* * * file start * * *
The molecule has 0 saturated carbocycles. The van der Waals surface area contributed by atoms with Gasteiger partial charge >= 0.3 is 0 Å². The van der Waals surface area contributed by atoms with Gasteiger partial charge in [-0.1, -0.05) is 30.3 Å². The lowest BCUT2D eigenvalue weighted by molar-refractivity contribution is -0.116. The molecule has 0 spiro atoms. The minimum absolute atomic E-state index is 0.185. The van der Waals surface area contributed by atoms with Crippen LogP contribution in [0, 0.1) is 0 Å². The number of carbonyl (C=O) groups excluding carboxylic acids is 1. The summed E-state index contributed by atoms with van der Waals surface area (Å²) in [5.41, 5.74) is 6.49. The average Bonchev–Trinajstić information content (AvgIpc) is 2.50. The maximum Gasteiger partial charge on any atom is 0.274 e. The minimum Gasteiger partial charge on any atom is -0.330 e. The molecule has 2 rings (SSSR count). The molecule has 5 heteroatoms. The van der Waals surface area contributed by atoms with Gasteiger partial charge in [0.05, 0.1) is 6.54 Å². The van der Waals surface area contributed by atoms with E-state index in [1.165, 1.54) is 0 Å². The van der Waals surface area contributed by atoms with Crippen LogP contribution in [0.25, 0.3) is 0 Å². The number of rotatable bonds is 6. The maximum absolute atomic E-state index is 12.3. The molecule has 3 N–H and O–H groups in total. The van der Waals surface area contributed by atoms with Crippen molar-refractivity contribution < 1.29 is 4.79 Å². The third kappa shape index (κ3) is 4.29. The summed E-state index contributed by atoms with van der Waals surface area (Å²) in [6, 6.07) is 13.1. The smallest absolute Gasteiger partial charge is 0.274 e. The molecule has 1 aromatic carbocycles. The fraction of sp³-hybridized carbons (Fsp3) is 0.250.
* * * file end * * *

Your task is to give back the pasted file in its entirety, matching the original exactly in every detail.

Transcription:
The molecule has 0 saturated carbocycles. The van der Waals surface area contributed by atoms with Gasteiger partial charge >= 0.3 is 0 Å². The van der Waals surface area contributed by atoms with Gasteiger partial charge in [-0.1, -0.05) is 30.3 Å². The lowest BCUT2D eigenvalue weighted by molar-refractivity contribution is -0.116. The molecule has 0 spiro atoms. The minimum absolute atomic E-state index is 0.185. The van der Waals surface area contributed by atoms with Crippen LogP contribution in [0, 0.1) is 0 Å². The number of carbonyl (C=O) groups excluding carboxylic acids is 1. The summed E-state index contributed by atoms with van der Waals surface area (Å²) in [5.41, 5.74) is 6.49. The average Bonchev–Trinajstić information content (AvgIpc) is 2.50. The maximum Gasteiger partial charge on any atom is 0.274 e. The minimum Gasteiger partial charge on any atom is -0.330 e. The molecule has 2 rings (SSSR count). The molecule has 5 heteroatoms. The van der Waals surface area contributed by atoms with Gasteiger partial charge in [0.05, 0.1) is 6.54 Å². The van der Waals surface area contributed by atoms with E-state index in [1.165, 1.54) is 0 Å². The van der Waals surface area contributed by atoms with Crippen LogP contribution in [0.25, 0.3) is 0 Å². The number of rotatable bonds is 6. The maximum absolute atomic E-state index is 12.3. The molecule has 3 N–H and O–H groups in total. The van der Waals surface area contributed by atoms with Crippen molar-refractivity contribution < 1.29 is 4.79 Å². The third kappa shape index (κ3) is 4.29. The summed E-state index contributed by atoms with van der Waals surface area (Å²) in [6, 6.07) is 13.1. The smallest absolute Gasteiger partial charge is 0.274 e. The molecule has 1 aromatic carbocycles. The fraction of sp³-hybridized carbons (Fsp3) is 0.250.